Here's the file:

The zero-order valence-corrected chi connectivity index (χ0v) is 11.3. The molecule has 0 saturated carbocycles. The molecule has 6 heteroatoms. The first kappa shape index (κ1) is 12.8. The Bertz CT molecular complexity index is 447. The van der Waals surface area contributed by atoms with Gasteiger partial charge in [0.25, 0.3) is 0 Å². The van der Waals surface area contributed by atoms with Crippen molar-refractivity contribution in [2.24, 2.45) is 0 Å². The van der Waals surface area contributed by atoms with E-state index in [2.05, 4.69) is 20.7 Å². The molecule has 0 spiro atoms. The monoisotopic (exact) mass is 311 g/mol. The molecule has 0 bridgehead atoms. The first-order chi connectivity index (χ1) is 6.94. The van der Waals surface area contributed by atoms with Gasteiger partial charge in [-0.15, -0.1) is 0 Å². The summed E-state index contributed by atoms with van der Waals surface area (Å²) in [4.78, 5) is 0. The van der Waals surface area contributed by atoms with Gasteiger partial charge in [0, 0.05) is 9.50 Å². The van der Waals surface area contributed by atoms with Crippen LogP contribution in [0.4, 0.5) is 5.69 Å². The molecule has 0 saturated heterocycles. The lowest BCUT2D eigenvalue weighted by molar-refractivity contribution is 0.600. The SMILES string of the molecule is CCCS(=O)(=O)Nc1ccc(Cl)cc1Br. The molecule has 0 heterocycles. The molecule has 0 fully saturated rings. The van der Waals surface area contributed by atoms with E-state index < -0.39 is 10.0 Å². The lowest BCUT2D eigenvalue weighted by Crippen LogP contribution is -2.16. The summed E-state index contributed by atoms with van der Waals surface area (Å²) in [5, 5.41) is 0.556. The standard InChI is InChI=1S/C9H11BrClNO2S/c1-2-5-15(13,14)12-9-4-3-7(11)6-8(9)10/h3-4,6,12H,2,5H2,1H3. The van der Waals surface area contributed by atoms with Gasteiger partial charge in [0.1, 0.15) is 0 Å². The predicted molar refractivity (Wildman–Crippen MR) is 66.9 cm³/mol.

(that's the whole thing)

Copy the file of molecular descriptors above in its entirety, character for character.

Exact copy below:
The zero-order valence-corrected chi connectivity index (χ0v) is 11.3. The molecule has 0 saturated carbocycles. The molecule has 6 heteroatoms. The first kappa shape index (κ1) is 12.8. The Bertz CT molecular complexity index is 447. The van der Waals surface area contributed by atoms with Gasteiger partial charge in [0.25, 0.3) is 0 Å². The van der Waals surface area contributed by atoms with Crippen molar-refractivity contribution in [2.24, 2.45) is 0 Å². The van der Waals surface area contributed by atoms with E-state index in [2.05, 4.69) is 20.7 Å². The molecule has 0 spiro atoms. The monoisotopic (exact) mass is 311 g/mol. The molecule has 0 bridgehead atoms. The first-order chi connectivity index (χ1) is 6.94. The van der Waals surface area contributed by atoms with Gasteiger partial charge in [-0.15, -0.1) is 0 Å². The summed E-state index contributed by atoms with van der Waals surface area (Å²) in [4.78, 5) is 0. The van der Waals surface area contributed by atoms with Gasteiger partial charge in [0, 0.05) is 9.50 Å². The van der Waals surface area contributed by atoms with Crippen LogP contribution in [0.4, 0.5) is 5.69 Å². The molecule has 0 saturated heterocycles. The lowest BCUT2D eigenvalue weighted by molar-refractivity contribution is 0.600. The SMILES string of the molecule is CCCS(=O)(=O)Nc1ccc(Cl)cc1Br. The molecule has 0 heterocycles. The molecule has 0 fully saturated rings. The van der Waals surface area contributed by atoms with E-state index < -0.39 is 10.0 Å². The lowest BCUT2D eigenvalue weighted by Crippen LogP contribution is -2.16. The summed E-state index contributed by atoms with van der Waals surface area (Å²) in [5, 5.41) is 0.556. The standard InChI is InChI=1S/C9H11BrClNO2S/c1-2-5-15(13,14)12-9-4-3-7(11)6-8(9)10/h3-4,6,12H,2,5H2,1H3. The van der Waals surface area contributed by atoms with Gasteiger partial charge in [0.1, 0.15) is 0 Å². The predicted molar refractivity (Wildman–Crippen MR) is 66.9 cm³/mol.